Malt and Maple Loaf

Mention “malt loaf” to a Brit and they will generally think of Soreen.  Dense, dark and fudgy, Soreen is the kind of cake my nana used to have in her bread tin to eat alongside her afternoon coffee.  It’s good stuff but it’s nothing like the tea-bread I’ve been making recently.

Lighter, less chewy and less treacley, my own version of the malt loaf is more like a fruit-loaf but with a very distinctive malted flavour.  It’s lovely sliced with some strawberry jam but is spectacular toasted and smeared generously with butter.

P.S.  In the past I’ve used honey or treacle or plain syrup instead of the maple syrup and the loaf has still been very good.  Think the maple flavour does add a little something though.  :)

Malt and Maple Loaf

15g dried yeast

15g caster sugar

150ml warm water

400g plain flour

200g sultanas

2 tblspn maple syrup

3 tblspn malt extract

25g butter

1/2 tspn salt

(Extra warm water may be required)

  • Whisk together the yeast, sugar and water in a large bowl.  Cover and set aside in a warm place for 15 minutes.
  • Meanwhile melt the butter in a small pan over a low heat along with the maple sugar, malt extract and salt.  Do not boil.  Remove liquid from the heat once the butter has melted and combined with the syrups.
  • Sift the flour into the yeast liquid.  Add the sultanas and contents of the pan.  Stir with a wooden spoon to combine and create a dough. 
  • Remove dough from the bowl and knead on a floured surface for a good 5 minutes.  You may need to add a little extra water if dough is too tough.
  • Shape dough into a loaf shape and place in a buttered 1kg loaf tin.  Cover with a clean tea towel and leave in a warm place for 4 – 6 hours or until the dough has risen to the top of the pan or doubled in size.
  • Bake in a 180 oC oven for 45 minutes.
  • Remove from pan and cool thoroughly before slicing and enjoying. 

16 thoughts on “Malt and Maple Loaf

  1. Your pictures are always TOO good – I wanted to reach into the computer and pick up that buttered slice!!
    Wendy (Wales)

  2. No raisins or fruit in my bread, thank you – brr, one of my pet peeves – but fresh out of the oven homemadebread with butter and perhaps a bit of cheese… oh that’s bliss!

  3. This looks great!

    You know, I’ve never tried baking bread with malt syrup before. I think it must be a very UK ingredient to use. I love sultans in bread and maple syrup is always a welcomed addition to just about any recipe.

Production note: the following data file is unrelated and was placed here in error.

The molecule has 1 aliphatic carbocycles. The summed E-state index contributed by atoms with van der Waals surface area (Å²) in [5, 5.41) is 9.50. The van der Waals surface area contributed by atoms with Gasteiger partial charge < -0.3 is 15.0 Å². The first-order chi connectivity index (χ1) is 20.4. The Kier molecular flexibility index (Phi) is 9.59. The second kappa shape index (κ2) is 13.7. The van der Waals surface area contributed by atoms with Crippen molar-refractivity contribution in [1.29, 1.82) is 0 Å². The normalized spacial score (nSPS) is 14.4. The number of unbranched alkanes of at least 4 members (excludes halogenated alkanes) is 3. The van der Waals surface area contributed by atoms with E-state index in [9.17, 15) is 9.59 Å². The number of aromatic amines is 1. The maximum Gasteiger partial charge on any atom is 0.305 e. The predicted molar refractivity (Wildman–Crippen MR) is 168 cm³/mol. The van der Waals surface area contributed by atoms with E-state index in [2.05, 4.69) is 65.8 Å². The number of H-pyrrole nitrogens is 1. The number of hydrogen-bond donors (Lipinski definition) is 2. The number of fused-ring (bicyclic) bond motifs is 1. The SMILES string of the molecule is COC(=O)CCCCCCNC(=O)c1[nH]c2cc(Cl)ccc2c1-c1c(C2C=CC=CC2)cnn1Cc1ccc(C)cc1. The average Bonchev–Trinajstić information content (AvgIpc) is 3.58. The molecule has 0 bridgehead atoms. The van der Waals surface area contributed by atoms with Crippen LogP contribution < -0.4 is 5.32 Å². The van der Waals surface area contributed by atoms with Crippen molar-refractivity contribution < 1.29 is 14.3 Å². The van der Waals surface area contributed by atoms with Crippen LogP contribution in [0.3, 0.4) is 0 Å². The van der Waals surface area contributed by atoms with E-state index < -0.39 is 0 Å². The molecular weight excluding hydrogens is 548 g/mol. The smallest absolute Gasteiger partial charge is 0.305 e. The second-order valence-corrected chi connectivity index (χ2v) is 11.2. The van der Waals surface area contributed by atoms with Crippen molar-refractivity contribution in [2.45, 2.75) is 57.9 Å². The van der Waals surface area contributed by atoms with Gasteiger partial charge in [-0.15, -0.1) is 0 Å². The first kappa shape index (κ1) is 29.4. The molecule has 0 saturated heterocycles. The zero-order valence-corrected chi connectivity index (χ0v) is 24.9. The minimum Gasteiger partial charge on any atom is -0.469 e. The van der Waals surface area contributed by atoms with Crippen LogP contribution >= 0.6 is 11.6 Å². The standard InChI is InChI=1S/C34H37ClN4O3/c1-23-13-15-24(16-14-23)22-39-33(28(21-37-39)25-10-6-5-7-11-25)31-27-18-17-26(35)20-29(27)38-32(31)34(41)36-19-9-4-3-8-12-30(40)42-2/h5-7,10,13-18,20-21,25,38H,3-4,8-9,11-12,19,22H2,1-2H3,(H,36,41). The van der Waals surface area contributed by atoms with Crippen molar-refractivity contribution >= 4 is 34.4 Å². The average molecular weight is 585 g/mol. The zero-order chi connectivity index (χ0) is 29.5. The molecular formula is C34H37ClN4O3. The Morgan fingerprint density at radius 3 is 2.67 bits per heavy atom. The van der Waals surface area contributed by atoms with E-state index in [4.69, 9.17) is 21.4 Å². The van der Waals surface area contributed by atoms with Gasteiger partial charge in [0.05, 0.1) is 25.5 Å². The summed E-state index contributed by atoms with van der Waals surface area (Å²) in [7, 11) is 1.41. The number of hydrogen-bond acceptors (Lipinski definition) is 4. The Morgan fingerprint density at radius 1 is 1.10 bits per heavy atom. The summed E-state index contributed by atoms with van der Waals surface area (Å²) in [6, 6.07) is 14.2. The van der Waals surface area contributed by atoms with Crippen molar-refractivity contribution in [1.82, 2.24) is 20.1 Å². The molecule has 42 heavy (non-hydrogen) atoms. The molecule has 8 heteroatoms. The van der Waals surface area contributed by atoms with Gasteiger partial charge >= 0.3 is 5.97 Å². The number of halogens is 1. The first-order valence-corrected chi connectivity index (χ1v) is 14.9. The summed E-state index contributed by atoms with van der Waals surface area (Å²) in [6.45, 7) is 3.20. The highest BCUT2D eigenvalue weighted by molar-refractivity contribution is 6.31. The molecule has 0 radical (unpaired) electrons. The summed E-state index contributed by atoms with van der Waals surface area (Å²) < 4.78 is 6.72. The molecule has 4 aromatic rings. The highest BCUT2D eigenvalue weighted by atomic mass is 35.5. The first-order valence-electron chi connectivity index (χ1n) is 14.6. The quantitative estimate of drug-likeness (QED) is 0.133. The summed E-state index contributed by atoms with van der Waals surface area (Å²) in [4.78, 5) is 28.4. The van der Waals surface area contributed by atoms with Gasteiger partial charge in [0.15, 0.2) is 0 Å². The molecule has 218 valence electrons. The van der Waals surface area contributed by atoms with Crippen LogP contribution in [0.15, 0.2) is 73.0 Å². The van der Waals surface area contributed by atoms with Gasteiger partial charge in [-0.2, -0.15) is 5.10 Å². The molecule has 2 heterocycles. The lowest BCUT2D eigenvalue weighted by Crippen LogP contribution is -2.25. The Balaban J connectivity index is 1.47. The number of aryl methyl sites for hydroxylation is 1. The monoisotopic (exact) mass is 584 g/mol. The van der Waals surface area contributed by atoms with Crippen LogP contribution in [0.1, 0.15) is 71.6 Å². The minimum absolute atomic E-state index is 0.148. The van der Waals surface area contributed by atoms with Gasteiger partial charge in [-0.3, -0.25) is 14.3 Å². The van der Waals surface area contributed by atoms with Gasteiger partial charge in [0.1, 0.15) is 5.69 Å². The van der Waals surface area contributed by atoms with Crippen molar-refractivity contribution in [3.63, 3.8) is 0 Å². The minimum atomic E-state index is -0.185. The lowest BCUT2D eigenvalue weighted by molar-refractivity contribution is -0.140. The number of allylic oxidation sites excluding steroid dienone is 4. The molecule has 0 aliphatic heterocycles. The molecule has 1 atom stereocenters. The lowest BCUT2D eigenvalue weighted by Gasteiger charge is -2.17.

-Siri

  4. Yum, I made a tea loaf a while back to use up some dried fruit I had lying around, but didn’t put any malt in it. I totally love Soreen though, so the maltiness of that plus the deliciousness of home made tea bread has to be worth a try!

  5. This looks heavenly – looks just what I need with my breakfast!

    I am going through a maple syrup phase at the moment – even put it in your delish blueberry soup last night (will post on it soon) -

  6. I had everything in the pantry so just made it! Rising for another 5 hours and looking forward to the aroma from the oven…Wendy you must have great arm muscles, I was ‘phoofed’ after the kneading, perhaps the dough was too stiff and I may have needed more liquid on this cold autumn day. We will see. Thanks for this recipe – I was tempted indeed!

  7. Yes, I would definitely add more liquid this time to achieve a softer dough. I would say it depends on the flour. Out of the oven now and has not risen as much as your lovely photo Wendy, but a nice crunchy crust and have cut while still warm – delish!! Will try again soon.

  8. Nylondiner – I tried it with dried cranberries once and it was good. Imagine anything would work though.

    Aforkfullofspaghetti – Butter is essential, I agree!

    Wendy – Thank you! :)

    Heather – Hope you enjoy it!

    Pia – No fruit loafs?? Goodness. ;)

    Siri – I’m not sure what else it can be used in other than milky drinks. It’s good stuff though!

    Jenny – Agreed!

    Holler – It was indeed. :)

    Dear Little Miss Moi – Thank you!

    Johanna – Oooh, nice idea! Bet that was lovely.

    Lucy – Seems a few of us are. I had some young guests for breakfast this morning and they had it on toast!

    Helen – It was a very stiff dough indeed. I always use organic flour and mineral water for baking breads as I read that the chemicals in tap water/normal flour can prevent rising. Plus my airing cupboard is always toasty warm – perfect for proving. Shall add note above to suggest more water might be needed in different conditions. Thanks! Great to get feedback. :)

    Rosie – You are one spoilt wee dog if you’re getting Soreen! Shan’t let Marco read this. Tell your Dad and the gang to bring you up for a visit soon.

  9. Thanks for those wee hints Wendy, organic flour and mineral water may just be the answer, and I do wish for an airing cupboard again – the best for bread. We are toasting the bread this morning – not much left for the rest of the day….

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